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Watch Sandy’s presentation on Sociometrics. Video credit: The MIT Insider
 

Professor Alex 'Sandy' Pentland is a pioneer in organizational engineering, mobile information systems, and computational social science. Pentland's research focus is on harnessing information flows and incentives within social networks, the big data revolution, and converting this technology into real-world ventures. His work provides organizations with better management tools and better ways to interact with their customers.

Pentland is founder and director of the Human Dynamics group, and the Media Lab Entrepreneurship Program. He advises the World Economic Forum, Nissan Motor Corporation, and a variety of start-up companies. He is among the most-cited computer scientists in the world, and in 1997 Newsweek magazine named him one of the 100 Americans likely to shape this century. His book, Honest Signals: How They Shape Our World was published in 2008 by the MIT Press. In 2011, he was chosen as one of the world's top data scientists by Tim O'Reilly in Forbes magazine.

INDIA Future of Change, InDialogues, Alex 'Sandy' Pentland

ALEX ‘SANDY’ PENTLAND’s opening remarks
InDialogues 2012. 26 Jan. Davos. Switzerland

I lived in India briefly, I set up a series of laboratories in India - with government cooperation, so I have  the scar tissue to prove it! I run an entrepreneurship program, so we have several ongoing companies in India at any one time in health in payments in areas like that so I know a little about India, enough to be dangerous. Let me start by coming in from outer space. I'm the big data guy from MIT. You've all heard about big data. A couple of examples of the sort of big data that are around, before I get into cities. In my labd I have the credit card records of 80 million people for a period of 6 years. I have the mobility records – so every place that people went – for 100 million people, for a period of several years. You get the idea. The research is all private, don't worry. But for the first time you can actually go in and say – what did the patterns of mobility have to do with creative output. What do the patterns of spending have to do with crime. And it's not just psychologists or sociologists looking at it. This is hard data. The computer can calculate the projected crime rate based on the patterns of movement and spending. And you can literally do this. And it's amazingly accurate. 

Human behavior – as much as we want to think of ourselves as intelligent and all that – has very deep roots. So for example if you look at credit card spending, it comes down to two things. The stuff you have to do everyday (and you're incredibly predictable about that – I can predict you from other people) – and then there's something that looks just like animal foraging behavior. Every once in a while you go on a spending spree. And the statistics – how much you spend and where you spend it – is just like squirrels looking for nuts. Same math. For all of our intelligence. However there are differences. If you have a neighborhood that's a vibrant neighborhood, the foraging behavior is different because it's a vibrant neighborhood. It's like squirrels foraging for nuts around a big oak tree vs. a neighborhood that's not doing so well where they're foraging on bare rock. So you can see how vibrant a neighborhood is by measuring the human behavior. Similarly with movement and mixing of people. You can see when a neighborhood has a strong cohesive social fabric by the pattern of movement within the neighborhood. People get around and talk to each other. It's that simple. And you can measure this statistically. You can also see creative neighborhoods because they both have that pattern, and they have a pattern of exploration with other neighborhoods. And you can see neighborhoods that are high crime, high everything else, because they have neither of those patterns. In fact in large cities you can predict the infant mortality rate from either the mobility, from your cell phones, or the car pattern. I can tell you how many babies die in each neighborhood without knowing anything about it except for how the people mix and talk to each other. So that's a pretty amazing thing. And the question is – what do you do with it?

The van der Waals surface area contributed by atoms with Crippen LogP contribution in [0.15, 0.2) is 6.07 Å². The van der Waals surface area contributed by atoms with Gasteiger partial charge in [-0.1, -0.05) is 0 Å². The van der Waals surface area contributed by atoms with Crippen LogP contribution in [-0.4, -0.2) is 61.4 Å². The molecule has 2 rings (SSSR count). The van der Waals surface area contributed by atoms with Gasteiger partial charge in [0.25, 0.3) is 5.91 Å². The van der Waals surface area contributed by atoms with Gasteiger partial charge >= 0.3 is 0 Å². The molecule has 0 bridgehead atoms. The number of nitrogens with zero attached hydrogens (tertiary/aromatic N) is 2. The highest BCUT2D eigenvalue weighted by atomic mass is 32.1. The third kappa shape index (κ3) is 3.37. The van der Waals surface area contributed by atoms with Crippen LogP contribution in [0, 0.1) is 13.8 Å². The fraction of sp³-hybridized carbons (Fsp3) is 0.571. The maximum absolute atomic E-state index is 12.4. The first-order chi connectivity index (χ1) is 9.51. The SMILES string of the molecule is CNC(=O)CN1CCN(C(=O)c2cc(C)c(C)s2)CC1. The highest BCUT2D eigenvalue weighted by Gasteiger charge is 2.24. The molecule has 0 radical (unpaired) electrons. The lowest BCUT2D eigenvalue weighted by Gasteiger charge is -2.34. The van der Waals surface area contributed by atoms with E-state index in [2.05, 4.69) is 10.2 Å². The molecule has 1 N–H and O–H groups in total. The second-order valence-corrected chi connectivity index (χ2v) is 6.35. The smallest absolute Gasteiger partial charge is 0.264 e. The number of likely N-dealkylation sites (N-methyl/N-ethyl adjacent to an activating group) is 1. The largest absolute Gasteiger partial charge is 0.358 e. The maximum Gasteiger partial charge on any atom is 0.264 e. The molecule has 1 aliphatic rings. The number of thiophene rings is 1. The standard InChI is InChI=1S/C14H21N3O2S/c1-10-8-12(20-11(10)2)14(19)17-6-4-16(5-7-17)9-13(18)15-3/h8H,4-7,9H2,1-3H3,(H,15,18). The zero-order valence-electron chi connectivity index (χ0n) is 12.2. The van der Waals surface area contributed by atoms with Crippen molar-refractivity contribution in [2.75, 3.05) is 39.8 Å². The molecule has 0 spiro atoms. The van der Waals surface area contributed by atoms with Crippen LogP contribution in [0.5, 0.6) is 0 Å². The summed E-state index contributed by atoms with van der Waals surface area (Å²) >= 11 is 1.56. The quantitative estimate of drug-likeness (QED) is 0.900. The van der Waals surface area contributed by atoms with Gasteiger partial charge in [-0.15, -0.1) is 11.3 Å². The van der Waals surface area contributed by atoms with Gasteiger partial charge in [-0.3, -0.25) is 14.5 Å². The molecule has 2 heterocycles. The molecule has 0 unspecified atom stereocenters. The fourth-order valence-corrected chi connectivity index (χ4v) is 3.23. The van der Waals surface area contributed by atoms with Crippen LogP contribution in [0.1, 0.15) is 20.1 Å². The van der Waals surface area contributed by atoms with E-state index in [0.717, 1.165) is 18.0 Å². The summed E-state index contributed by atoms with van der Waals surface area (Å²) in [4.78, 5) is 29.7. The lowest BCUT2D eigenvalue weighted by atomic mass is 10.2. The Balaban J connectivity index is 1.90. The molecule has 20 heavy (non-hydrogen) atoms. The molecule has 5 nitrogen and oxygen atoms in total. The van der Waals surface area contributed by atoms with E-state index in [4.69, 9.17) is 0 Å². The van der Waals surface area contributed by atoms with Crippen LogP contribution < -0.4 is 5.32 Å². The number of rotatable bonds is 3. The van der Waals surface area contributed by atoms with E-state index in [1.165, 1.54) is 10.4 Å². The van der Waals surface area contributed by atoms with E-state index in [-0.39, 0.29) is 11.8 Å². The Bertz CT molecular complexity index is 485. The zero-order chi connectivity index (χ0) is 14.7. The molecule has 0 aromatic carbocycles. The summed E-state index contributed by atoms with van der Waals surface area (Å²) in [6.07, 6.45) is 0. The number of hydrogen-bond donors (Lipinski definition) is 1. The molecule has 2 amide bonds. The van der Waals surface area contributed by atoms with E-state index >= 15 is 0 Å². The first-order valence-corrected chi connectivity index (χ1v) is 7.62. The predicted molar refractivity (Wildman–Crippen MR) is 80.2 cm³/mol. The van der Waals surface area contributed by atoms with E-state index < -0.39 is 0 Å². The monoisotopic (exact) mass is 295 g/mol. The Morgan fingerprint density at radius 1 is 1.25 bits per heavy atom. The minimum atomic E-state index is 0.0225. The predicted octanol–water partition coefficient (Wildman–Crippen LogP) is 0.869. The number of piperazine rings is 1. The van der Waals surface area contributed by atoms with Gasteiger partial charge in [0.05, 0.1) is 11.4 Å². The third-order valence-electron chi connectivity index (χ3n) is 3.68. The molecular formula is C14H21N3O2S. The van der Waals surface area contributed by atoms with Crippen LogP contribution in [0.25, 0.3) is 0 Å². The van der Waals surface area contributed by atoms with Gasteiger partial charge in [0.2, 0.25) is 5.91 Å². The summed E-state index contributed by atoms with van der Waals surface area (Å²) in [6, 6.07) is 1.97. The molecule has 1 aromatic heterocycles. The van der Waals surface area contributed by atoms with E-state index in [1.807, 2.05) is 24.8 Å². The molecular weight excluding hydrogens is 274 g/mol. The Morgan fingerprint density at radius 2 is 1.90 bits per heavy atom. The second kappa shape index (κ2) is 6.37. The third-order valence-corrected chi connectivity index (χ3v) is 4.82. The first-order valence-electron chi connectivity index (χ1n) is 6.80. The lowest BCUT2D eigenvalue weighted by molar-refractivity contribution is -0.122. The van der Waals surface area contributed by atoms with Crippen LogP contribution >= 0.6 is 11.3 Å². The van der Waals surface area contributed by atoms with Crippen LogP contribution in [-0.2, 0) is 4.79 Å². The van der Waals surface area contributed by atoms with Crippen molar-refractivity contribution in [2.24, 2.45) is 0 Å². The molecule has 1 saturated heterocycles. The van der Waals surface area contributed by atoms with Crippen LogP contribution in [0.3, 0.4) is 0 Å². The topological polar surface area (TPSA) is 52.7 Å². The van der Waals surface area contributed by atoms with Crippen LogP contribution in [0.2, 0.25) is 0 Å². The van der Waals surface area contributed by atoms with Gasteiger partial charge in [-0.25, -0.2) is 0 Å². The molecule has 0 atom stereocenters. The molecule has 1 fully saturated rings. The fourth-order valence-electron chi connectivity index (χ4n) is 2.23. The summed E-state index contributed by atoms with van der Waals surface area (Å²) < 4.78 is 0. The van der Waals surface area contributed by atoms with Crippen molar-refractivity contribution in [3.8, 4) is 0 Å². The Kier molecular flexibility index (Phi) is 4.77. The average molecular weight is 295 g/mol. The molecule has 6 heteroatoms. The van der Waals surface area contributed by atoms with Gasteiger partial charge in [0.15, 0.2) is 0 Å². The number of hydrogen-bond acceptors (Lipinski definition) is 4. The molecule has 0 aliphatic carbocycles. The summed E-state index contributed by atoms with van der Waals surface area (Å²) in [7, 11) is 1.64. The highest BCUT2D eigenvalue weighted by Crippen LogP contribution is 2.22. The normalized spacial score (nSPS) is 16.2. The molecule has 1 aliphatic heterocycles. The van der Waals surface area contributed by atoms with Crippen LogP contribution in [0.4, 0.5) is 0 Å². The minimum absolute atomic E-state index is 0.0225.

I think we're at a point where were beginning to use this so that we can feed back into governance to make find the bad places and do something about it, and to design cities that have the right sort of mixing and the right sort of environment to promote creativity. So what are the main things? You have to have environments that promote a certain sort of mixing. That implies infrastructure. That's a sort of main thing. You have to have neighborhoods where there's high levels of trust and interaction and that can be infrastructure too. In India, when you sell a house, how much does the government think you sold it for vs. how much did it actually cost? And how did the other payments happen. First of all taxes and unfair things that happen. But also India, within living memory, had some very unfair and violent things happen when it became a country. There are traditions of trusting your data cos you never know when the bad guy is gonna come back. You see this in different countries, scars from the past. So a trusted cyber infrastructure, where you can give the truth and know it won' be abused, promotes a lot of efficiency in an organization. But it's not something that exists very much today. Things are controlled by the center, and the center can be corrupt. So we think about – how can you build infrastructure that's trusted, that protects your individual privacy,  so that when the minister or whoever wants to pick your pocket a little bit, he can't.

 

 

 
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